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Dogme in Practice


A New Book Project

Call for Submissions

2025 marks 25 years since the original publication of Scott Thornbury’s “A Dogme for EFL” article and more than 15 years since Luke Meddings and Scott Thornbury followed up with Teaching Unplugged: Dogme in English Language Teaching. To celebrate 25 years of Dogme in (English) language teaching, the International Teacher Development Institute ( is thrilled to announce the planned publication in 2024 of a follow-up to Teaching Unplugged with the working title, Dogme in Practice.

We envision Dogme in Practice including lesson accounts from Dogme teacher practitioners, broadly defined, as applied in their classroom, which can include examples of student language. These will be accompanied by commentary from Luke and Scott about what they find compelling in them and suggestions for aspiring Dogme teacher practitioners to consider when applying Dogme principles in their own classrooms.

This really is an incredible opportunity for dedicated teachers to not only work on a unique project with Scott and Luke, but also add your voice and be a part of Dogme-building ELT history!

As one of the co-founders of Dogme ELT, I never cease to be amazed by the way that the original idea (minimally-resourced, learner-driven teaching) has been picked up and adapted by teachers all round the world, teaching in a wide range of contexts. That’s why I’m excited by this book: it brings together in one volume a cross-section of that rich and diverse engagement with that simple idea.

Twenty years ago, after we started an online discussion group for Dogme ELT, but before writing Teaching Unplugged, we pitched our first idea for a book: a compilation of teaching voices, sources and resources. Dogme in Practice revisits that idea by placing the voices of teachers (like the voices of our students) front and centre, and I can’t wait to read and reflect on their experiences.

Submission Guidelines

This is an invitation for Dogme practitioners, with more or less experience, to submit an account of their classroom practice of about 1,000 words for publication consideration. Submissions should adhere to the following guidelines:

  • About 800 words of commentary on your Dogme practice experience. Preference will be given to vignettes that describe a specific experience or lesson or even a ‘Dogme moment’ (an unanticipated intervention that turned into a learning opportunity) rather than more general lesson accounts of Dogme in practice.
  • Up to 200 words of student-generated language, including written and spoken output, which illustrates the success of your Dogme account. These can include sample text from boardwork as well.
  • We encourage the following structure for your submission:

Class: Describe your class with specific details.

Context: Describe your class context with attention to specifics rather than generalities.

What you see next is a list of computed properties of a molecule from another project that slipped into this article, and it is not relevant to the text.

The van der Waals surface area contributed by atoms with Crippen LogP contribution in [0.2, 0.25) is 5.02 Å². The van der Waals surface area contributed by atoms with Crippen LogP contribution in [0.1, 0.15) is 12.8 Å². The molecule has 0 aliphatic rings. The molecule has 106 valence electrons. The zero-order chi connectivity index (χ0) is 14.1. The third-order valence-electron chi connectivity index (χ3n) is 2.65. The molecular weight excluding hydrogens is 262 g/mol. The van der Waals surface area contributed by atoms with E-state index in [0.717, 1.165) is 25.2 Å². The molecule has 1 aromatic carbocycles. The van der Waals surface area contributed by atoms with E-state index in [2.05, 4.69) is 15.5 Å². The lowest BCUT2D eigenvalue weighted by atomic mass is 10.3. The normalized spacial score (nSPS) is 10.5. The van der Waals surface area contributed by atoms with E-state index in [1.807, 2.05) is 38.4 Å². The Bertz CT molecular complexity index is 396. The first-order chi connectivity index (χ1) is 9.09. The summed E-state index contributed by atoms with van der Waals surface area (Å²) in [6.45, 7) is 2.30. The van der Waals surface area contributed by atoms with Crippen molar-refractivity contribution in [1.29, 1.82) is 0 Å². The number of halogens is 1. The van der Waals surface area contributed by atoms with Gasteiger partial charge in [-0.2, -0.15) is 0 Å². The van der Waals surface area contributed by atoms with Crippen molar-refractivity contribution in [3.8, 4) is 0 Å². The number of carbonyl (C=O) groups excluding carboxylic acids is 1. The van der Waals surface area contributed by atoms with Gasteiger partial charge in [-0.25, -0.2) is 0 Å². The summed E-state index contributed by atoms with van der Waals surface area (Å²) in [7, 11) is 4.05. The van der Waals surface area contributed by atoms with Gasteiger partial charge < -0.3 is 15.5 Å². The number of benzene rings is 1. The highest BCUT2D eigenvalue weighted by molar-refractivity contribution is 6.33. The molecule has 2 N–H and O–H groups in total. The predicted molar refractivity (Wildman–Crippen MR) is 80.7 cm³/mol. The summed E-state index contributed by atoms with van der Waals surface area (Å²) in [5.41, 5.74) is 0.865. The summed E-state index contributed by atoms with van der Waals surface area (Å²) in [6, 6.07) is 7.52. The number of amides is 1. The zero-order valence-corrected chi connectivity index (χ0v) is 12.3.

Motivation: The reason why you chose to use Dogme for this class.

Beginning: How did your activity start?

Development: How did your activity develop?

Reflection: How did you and your students reflect on the activity?

Integration: How did the experience impact your teaching practice and your students’ learning?

In the interest of inclusion, we envision your lesson accounts engaging with Dogme in different ways, with Dogme broadly defined as incorporating the following three principles:

Emergent Language

Lessons center around students’ classroom language use rather than language pre-determined in a lesson plan.


Lessons focus on students’ emergent language rather than, for example, language determined by textbook units.

conversation / text-driven

Learning is seen as emerging through classroom interactions, whether spoken or written, with shared responsibility between teacher and students for noticing what language is of interest to the learning process.

Download samples

Before submitting your own work, we strongly encourage prospective contributors to review our Dogme account samples.

Ready to submit?

Click on the button to submit your lesson account. Please include the following with your submission:

  • Your lesson account of about 1,000 words following the structure outlined previously. References are optional. If you include references, the list of works cited need not be counted against this total
  • A bio of up to 50 words

Submission for publication of previously published lesson accounts, such as online via a blog, is acceptable, although authors must explicitly state theirs is a submission for republication and must appropriately cite and acknowledge the originally published source. 

Authors are responsible for obtaining any relevant copyright permissions pertaining to their submissions.

Authors are responsible for adhering to ethical publication practices concerning student data, as outlined in the British Association for Applied Linguistics’ Recommendations on Good Practice in Applied Linguistics as well as to any applicable rules and regulations that may apply. Individual students should not be identifiable from published lesson accounts.


Deadline: May 31, 2024

We will aim to acknowledge submissions within one working week of receipt. We will aim to notify all authors of whether their submissions have been accepted for inclusion in Dogme in Practice by the end of July 2024.

Preliminary Publication Schedule:

July 2024: Finalize authors’ lesson accounts to be included in Dogme in Practice

September 2024: Luke and Scott finalize reflections on teachers’ lesson accounts in Dogme in Practice

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